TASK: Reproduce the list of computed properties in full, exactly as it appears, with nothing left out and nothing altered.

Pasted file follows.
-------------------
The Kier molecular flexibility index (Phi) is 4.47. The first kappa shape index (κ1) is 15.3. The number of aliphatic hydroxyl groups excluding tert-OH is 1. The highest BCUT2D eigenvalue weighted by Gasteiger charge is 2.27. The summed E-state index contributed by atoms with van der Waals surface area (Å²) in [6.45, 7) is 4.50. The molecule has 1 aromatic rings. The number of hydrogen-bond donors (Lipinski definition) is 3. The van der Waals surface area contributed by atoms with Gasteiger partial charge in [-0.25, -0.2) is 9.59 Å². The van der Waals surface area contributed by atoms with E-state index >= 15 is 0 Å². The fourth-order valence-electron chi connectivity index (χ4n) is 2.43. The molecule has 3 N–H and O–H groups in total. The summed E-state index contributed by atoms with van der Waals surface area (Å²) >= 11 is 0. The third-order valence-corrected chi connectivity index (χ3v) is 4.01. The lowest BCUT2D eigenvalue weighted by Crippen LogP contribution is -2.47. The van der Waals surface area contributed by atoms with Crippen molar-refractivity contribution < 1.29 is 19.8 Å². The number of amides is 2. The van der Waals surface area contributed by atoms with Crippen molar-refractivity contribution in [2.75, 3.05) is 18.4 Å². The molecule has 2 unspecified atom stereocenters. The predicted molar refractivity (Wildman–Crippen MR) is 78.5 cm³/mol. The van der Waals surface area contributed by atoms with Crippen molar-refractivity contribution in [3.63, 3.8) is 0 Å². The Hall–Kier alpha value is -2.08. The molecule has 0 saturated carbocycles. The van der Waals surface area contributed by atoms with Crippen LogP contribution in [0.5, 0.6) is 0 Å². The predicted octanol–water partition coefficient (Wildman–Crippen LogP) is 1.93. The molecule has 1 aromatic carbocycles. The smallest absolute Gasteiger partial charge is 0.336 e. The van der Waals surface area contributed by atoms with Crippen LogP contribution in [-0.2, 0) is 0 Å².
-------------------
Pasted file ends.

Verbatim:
The Kier molecular flexibility index (Phi) is 4.47. The first kappa shape index (κ1) is 15.3. The number of aliphatic hydroxyl groups excluding tert-OH is 1. The highest BCUT2D eigenvalue weighted by Gasteiger charge is 2.27. The summed E-state index contributed by atoms with van der Waals surface area (Å²) in [6.45, 7) is 4.50. The molecule has 1 aromatic rings. The number of hydrogen-bond donors (Lipinski definition) is 3. The van der Waals surface area contributed by atoms with Gasteiger partial charge in [-0.25, -0.2) is 9.59 Å². The van der Waals surface area contributed by atoms with E-state index >= 15 is 0 Å². The fourth-order valence-electron chi connectivity index (χ4n) is 2.43. The molecule has 3 N–H and O–H groups in total. The summed E-state index contributed by atoms with van der Waals surface area (Å²) >= 11 is 0. The third-order valence-corrected chi connectivity index (χ3v) is 4.01. The lowest BCUT2D eigenvalue weighted by Crippen LogP contribution is -2.47. The van der Waals surface area contributed by atoms with Crippen molar-refractivity contribution < 1.29 is 19.8 Å². The number of amides is 2. The van der Waals surface area contributed by atoms with Crippen molar-refractivity contribution in [2.75, 3.05) is 18.4 Å². The molecule has 2 unspecified atom stereocenters. The predicted molar refractivity (Wildman–Crippen MR) is 78.5 cm³/mol. The van der Waals surface area contributed by atoms with Crippen molar-refractivity contribution in [3.63, 3.8) is 0 Å². The Hall–Kier alpha value is -2.08. The molecule has 0 saturated carbocycles. The van der Waals surface area contributed by atoms with Crippen LogP contribution in [0.5, 0.6) is 0 Å². The predicted octanol–water partition coefficient (Wildman–Crippen LogP) is 1.93. The molecule has 1 aromatic carbocycles. The smallest absolute Gasteiger partial charge is 0.336 e. The van der Waals surface area contributed by atoms with Crippen LogP contribution in [-0.2, 0) is 0 Å².